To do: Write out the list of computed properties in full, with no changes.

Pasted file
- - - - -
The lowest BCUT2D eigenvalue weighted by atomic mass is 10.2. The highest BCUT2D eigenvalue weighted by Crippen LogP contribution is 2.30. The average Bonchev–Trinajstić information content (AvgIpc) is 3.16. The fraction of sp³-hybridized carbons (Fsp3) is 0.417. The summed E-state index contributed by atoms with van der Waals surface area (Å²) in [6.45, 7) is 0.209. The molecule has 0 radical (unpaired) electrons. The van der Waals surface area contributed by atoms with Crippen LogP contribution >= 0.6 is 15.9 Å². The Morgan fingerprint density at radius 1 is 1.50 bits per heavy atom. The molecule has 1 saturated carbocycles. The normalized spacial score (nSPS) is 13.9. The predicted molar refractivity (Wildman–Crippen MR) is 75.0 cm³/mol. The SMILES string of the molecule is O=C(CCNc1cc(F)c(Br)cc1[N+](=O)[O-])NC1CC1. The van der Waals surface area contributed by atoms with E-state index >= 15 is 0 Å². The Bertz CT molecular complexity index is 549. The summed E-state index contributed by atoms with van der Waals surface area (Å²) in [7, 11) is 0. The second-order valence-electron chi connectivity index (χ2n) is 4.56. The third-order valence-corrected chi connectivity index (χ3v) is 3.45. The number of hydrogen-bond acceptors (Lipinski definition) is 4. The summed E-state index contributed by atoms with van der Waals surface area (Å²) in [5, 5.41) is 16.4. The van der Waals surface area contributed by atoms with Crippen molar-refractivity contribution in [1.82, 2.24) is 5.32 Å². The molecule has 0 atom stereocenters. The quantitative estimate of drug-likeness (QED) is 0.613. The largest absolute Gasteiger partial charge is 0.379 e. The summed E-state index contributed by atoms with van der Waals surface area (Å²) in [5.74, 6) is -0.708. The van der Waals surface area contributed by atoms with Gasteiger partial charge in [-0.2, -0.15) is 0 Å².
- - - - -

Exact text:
The lowest BCUT2D eigenvalue weighted by atomic mass is 10.2. The highest BCUT2D eigenvalue weighted by Crippen LogP contribution is 2.30. The average Bonchev–Trinajstić information content (AvgIpc) is 3.16. The fraction of sp³-hybridized carbons (Fsp3) is 0.417. The summed E-state index contributed by atoms with van der Waals surface area (Å²) in [6.45, 7) is 0.209. The molecule has 0 radical (unpaired) electrons. The van der Waals surface area contributed by atoms with Crippen LogP contribution >= 0.6 is 15.9 Å². The Morgan fingerprint density at radius 1 is 1.50 bits per heavy atom. The molecule has 1 saturated carbocycles. The normalized spacial score (nSPS) is 13.9. The predicted molar refractivity (Wildman–Crippen MR) is 75.0 cm³/mol. The SMILES string of the molecule is O=C(CCNc1cc(F)c(Br)cc1[N+](=O)[O-])NC1CC1. The van der Waals surface area contributed by atoms with E-state index >= 15 is 0 Å². The Bertz CT molecular complexity index is 549. The summed E-state index contributed by atoms with van der Waals surface area (Å²) in [7, 11) is 0. The second-order valence-electron chi connectivity index (χ2n) is 4.56. The third-order valence-corrected chi connectivity index (χ3v) is 3.45. The number of hydrogen-bond acceptors (Lipinski definition) is 4. The summed E-state index contributed by atoms with van der Waals surface area (Å²) in [5, 5.41) is 16.4. The van der Waals surface area contributed by atoms with Crippen molar-refractivity contribution in [1.82, 2.24) is 5.32 Å². The molecule has 0 atom stereocenters. The quantitative estimate of drug-likeness (QED) is 0.613. The largest absolute Gasteiger partial charge is 0.379 e. The summed E-state index contributed by atoms with van der Waals surface area (Å²) in [5.74, 6) is -0.708. The van der Waals surface area contributed by atoms with Gasteiger partial charge in [-0.2, -0.15) is 0 Å².